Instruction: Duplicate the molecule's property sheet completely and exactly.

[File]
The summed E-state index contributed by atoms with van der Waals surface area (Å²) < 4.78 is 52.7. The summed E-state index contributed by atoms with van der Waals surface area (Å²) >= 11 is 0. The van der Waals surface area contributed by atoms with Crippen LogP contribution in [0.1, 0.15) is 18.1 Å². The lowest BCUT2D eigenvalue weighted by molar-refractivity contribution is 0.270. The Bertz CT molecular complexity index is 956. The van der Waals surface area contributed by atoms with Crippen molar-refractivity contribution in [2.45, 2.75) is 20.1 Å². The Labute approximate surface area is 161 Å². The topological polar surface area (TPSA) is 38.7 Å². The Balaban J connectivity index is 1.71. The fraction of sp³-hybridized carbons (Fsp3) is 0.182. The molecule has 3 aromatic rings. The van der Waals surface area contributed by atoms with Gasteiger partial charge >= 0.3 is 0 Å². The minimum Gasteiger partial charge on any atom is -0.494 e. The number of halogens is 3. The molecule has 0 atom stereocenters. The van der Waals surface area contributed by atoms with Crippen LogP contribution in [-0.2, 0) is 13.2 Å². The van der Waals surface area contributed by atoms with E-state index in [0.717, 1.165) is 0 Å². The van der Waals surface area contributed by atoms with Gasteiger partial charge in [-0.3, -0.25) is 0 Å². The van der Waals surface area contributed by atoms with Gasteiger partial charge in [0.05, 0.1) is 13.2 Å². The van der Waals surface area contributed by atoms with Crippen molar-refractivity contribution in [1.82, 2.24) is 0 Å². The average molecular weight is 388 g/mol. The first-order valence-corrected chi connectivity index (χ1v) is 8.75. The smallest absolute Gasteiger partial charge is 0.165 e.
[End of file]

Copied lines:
The summed E-state index contributed by atoms with van der Waals surface area (Å²) < 4.78 is 52.7. The summed E-state index contributed by atoms with van der Waals surface area (Å²) >= 11 is 0. The van der Waals surface area contributed by atoms with Crippen LogP contribution in [0.1, 0.15) is 18.1 Å². The lowest BCUT2D eigenvalue weighted by molar-refractivity contribution is 0.270. The Bertz CT molecular complexity index is 956. The van der Waals surface area contributed by atoms with Crippen molar-refractivity contribution in [2.45, 2.75) is 20.1 Å². The Labute approximate surface area is 161 Å². The topological polar surface area (TPSA) is 38.7 Å². The Balaban J connectivity index is 1.71. The fraction of sp³-hybridized carbons (Fsp3) is 0.182. The molecule has 3 aromatic rings. The van der Waals surface area contributed by atoms with Gasteiger partial charge >= 0.3 is 0 Å². The minimum Gasteiger partial charge on any atom is -0.494 e. The number of halogens is 3. The molecule has 0 atom stereocenters. The van der Waals surface area contributed by atoms with Crippen LogP contribution in [-0.2, 0) is 13.2 Å². The van der Waals surface area contributed by atoms with E-state index in [0.717, 1.165) is 0 Å². The van der Waals surface area contributed by atoms with Gasteiger partial charge in [-0.3, -0.25) is 0 Å². The van der Waals surface area contributed by atoms with Gasteiger partial charge in [0.05, 0.1) is 13.2 Å². The van der Waals surface area contributed by atoms with Crippen molar-refractivity contribution in [1.82, 2.24) is 0 Å². The average molecular weight is 388 g/mol. The first-order valence-corrected chi connectivity index (χ1v) is 8.75. The smallest absolute Gasteiger partial charge is 0.165 e.